Report: 'Fast Terry' Film Could Change Virginia Gubernatorial Election
"Fast Terry," the documentary film released by Citizens United less than a week ago, appears to have the potential to change the outcome of the Virginia gubernatorial election between the film's subject, Democratic nominee Terry McAuliffe, and Republican nominee Ken Cuccinelli. That is the conclusion of a report on a focus group conducted of likely Virginia voters by the respected Republican opinion research firm McLaughlin and Associates obtained by Breitbart News.
Reviews of the film agree that its critical portrayal of McAuliffe has not helped his image among Virginia voters. The movie appears to be growing in popularity, judging by the almost 20,000 viewings it has received at the "Fast Terry" website since its release, according to a spokesperson for Citizens United.
But the real key to the film's influence is how watching the film influences voting behavior among likely voters. The answer, if the results of a focus group conducted by the Republican opinion research firm McLaughlin and Associates are to be believed, appears to be that voters who see the film are significantly less likely to vote for McAuliffe, and significantly more likely to vote for Cuccinelli.
Breitbart News has obtained a copy of the focus group report conducted by McLaughlin Associates of 25 heavily screened undecided likely Virginia voters in June 2012 who viewed a completed version of "Fast Terry." The film dramatically changed the intended voting behavior of the focus group members.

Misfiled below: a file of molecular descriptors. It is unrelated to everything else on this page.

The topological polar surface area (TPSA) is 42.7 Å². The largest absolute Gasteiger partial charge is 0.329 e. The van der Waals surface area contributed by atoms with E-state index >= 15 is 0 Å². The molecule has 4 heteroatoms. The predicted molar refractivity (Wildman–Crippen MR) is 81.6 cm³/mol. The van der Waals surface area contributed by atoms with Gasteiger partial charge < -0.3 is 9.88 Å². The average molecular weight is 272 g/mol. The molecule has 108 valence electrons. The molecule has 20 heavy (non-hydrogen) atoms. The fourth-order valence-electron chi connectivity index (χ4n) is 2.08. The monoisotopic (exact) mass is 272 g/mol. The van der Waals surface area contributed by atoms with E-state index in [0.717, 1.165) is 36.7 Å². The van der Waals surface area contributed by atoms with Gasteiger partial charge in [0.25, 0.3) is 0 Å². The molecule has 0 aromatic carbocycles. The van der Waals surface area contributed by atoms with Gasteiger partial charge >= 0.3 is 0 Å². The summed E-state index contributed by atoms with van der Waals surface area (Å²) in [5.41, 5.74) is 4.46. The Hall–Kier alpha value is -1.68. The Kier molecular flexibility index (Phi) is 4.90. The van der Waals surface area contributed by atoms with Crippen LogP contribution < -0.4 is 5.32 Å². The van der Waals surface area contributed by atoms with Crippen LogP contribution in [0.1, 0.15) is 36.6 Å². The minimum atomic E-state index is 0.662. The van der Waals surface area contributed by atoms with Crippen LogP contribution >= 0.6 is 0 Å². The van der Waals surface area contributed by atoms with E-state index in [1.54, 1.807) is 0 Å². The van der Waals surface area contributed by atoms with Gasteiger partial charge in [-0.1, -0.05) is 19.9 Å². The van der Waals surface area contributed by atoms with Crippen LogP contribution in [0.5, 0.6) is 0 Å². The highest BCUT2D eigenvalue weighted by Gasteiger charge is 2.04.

Before they saw "Fast Terry," the focus group offered neither candidate "significant support," though "McAuliffe led Cuccinelli on the ballot – 40% to 16%."
"After viewing 'Fast Terry'," the report states, "the ballot flips, with Cuccinelli leading McAuliffe 48% to 16%."
In the political world this 32 percent swing to Cuccinelli, combined with a 24% swing away from McAuliffe is huge. It has the potential to change the outcome of the election if the 30 minute film is widely seen by Virginia voters.
The McLaughlin and Associates focus group report concluded that "[w]ith enough resources to distribute this film, 'Fast Terry' can have, possibly, the greatest impact on this election than any other project."
Politico reported on July 24 that Citizens United has already made initial committments to spend $350,000 on internet ads and television to promote the film. Given the film's early success, it is a good bet that number may grow.